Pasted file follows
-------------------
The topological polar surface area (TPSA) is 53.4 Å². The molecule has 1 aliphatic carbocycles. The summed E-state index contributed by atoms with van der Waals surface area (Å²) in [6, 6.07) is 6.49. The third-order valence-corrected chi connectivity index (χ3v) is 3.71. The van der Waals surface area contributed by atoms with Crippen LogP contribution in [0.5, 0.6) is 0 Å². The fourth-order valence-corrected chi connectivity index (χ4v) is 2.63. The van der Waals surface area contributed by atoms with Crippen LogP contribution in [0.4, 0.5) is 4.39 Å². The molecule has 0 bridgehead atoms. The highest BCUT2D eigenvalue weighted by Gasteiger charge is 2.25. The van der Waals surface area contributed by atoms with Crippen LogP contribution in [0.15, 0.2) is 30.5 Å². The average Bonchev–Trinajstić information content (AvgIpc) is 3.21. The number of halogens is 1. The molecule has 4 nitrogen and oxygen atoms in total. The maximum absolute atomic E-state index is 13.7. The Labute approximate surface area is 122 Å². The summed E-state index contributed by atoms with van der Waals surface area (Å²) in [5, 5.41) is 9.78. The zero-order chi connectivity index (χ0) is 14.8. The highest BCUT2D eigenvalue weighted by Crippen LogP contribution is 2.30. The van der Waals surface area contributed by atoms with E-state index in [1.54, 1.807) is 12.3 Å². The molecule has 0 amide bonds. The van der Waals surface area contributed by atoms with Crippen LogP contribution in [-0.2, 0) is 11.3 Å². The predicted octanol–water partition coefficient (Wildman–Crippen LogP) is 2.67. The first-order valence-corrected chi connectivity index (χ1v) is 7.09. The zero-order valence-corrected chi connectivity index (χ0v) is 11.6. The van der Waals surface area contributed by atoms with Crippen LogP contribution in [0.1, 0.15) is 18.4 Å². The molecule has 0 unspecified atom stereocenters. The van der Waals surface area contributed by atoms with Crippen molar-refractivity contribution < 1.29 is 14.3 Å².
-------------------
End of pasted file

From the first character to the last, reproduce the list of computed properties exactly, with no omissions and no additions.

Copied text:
The topological polar surface area (TPSA) is 53.4 Å². The molecule has 1 aliphatic carbocycles. The summed E-state index contributed by atoms with van der Waals surface area (Å²) in [6, 6.07) is 6.49. The third-order valence-corrected chi connectivity index (χ3v) is 3.71. The van der Waals surface area contributed by atoms with Crippen LogP contribution in [0.5, 0.6) is 0 Å². The fourth-order valence-corrected chi connectivity index (χ4v) is 2.63. The van der Waals surface area contributed by atoms with Crippen LogP contribution in [0.4, 0.5) is 4.39 Å². The molecule has 0 bridgehead atoms. The highest BCUT2D eigenvalue weighted by Gasteiger charge is 2.25. The van der Waals surface area contributed by atoms with Crippen LogP contribution in [0.15, 0.2) is 30.5 Å². The average Bonchev–Trinajstić information content (AvgIpc) is 3.21. The number of halogens is 1. The molecule has 4 nitrogen and oxygen atoms in total. The maximum absolute atomic E-state index is 13.7. The Labute approximate surface area is 122 Å². The summed E-state index contributed by atoms with van der Waals surface area (Å²) in [5, 5.41) is 9.78. The zero-order chi connectivity index (χ0) is 14.8. The highest BCUT2D eigenvalue weighted by Crippen LogP contribution is 2.30. The van der Waals surface area contributed by atoms with E-state index in [1.54, 1.807) is 12.3 Å². The molecule has 0 amide bonds. The van der Waals surface area contributed by atoms with Crippen LogP contribution in [-0.2, 0) is 11.3 Å². The predicted octanol–water partition coefficient (Wildman–Crippen LogP) is 2.67. The first-order valence-corrected chi connectivity index (χ1v) is 7.09. The zero-order valence-corrected chi connectivity index (χ0v) is 11.6. The van der Waals surface area contributed by atoms with Crippen LogP contribution in [0.1, 0.15) is 18.4 Å². The molecule has 0 unspecified atom stereocenters. The van der Waals surface area contributed by atoms with Crippen molar-refractivity contribution < 1.29 is 14.3 Å².